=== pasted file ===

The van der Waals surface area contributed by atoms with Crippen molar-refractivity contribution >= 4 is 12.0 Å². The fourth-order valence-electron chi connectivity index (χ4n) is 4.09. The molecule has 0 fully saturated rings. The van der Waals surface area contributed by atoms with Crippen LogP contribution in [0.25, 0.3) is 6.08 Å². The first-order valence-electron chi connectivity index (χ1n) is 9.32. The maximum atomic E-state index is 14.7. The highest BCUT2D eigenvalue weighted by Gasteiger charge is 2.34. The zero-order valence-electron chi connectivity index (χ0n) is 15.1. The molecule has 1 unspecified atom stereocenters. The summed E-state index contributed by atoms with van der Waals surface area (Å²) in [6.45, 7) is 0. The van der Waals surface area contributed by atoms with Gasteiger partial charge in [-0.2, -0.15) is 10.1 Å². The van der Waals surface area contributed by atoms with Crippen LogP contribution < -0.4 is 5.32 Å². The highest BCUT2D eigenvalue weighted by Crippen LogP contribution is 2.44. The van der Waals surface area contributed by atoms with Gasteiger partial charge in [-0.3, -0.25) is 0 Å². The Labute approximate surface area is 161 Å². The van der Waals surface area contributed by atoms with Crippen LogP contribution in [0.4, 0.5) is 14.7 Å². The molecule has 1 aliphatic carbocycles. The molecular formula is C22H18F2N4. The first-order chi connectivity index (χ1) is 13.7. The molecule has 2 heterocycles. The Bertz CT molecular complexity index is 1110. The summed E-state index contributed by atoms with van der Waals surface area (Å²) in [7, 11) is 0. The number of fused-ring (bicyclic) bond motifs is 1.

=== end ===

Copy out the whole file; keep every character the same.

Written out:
The van der Waals surface area contributed by atoms with Crippen molar-refractivity contribution >= 4 is 12.0 Å². The fourth-order valence-electron chi connectivity index (χ4n) is 4.09. The molecule has 0 fully saturated rings. The van der Waals surface area contributed by atoms with Crippen LogP contribution in [0.25, 0.3) is 6.08 Å². The first-order valence-electron chi connectivity index (χ1n) is 9.32. The maximum atomic E-state index is 14.7. The highest BCUT2D eigenvalue weighted by Gasteiger charge is 2.34. The zero-order valence-electron chi connectivity index (χ0n) is 15.1. The molecule has 1 unspecified atom stereocenters. The summed E-state index contributed by atoms with van der Waals surface area (Å²) in [6.45, 7) is 0. The van der Waals surface area contributed by atoms with Gasteiger partial charge in [-0.2, -0.15) is 10.1 Å². The van der Waals surface area contributed by atoms with Crippen LogP contribution < -0.4 is 5.32 Å². The highest BCUT2D eigenvalue weighted by Crippen LogP contribution is 2.44. The van der Waals surface area contributed by atoms with Gasteiger partial charge in [-0.3, -0.25) is 0 Å². The Labute approximate surface area is 161 Å². The van der Waals surface area contributed by atoms with Crippen LogP contribution in [0.4, 0.5) is 14.7 Å². The molecule has 1 aliphatic carbocycles. The molecular formula is C22H18F2N4. The first-order chi connectivity index (χ1) is 13.7. The molecule has 2 heterocycles. The Bertz CT molecular complexity index is 1110. The summed E-state index contributed by atoms with van der Waals surface area (Å²) in [7, 11) is 0. The number of fused-ring (bicyclic) bond motifs is 1.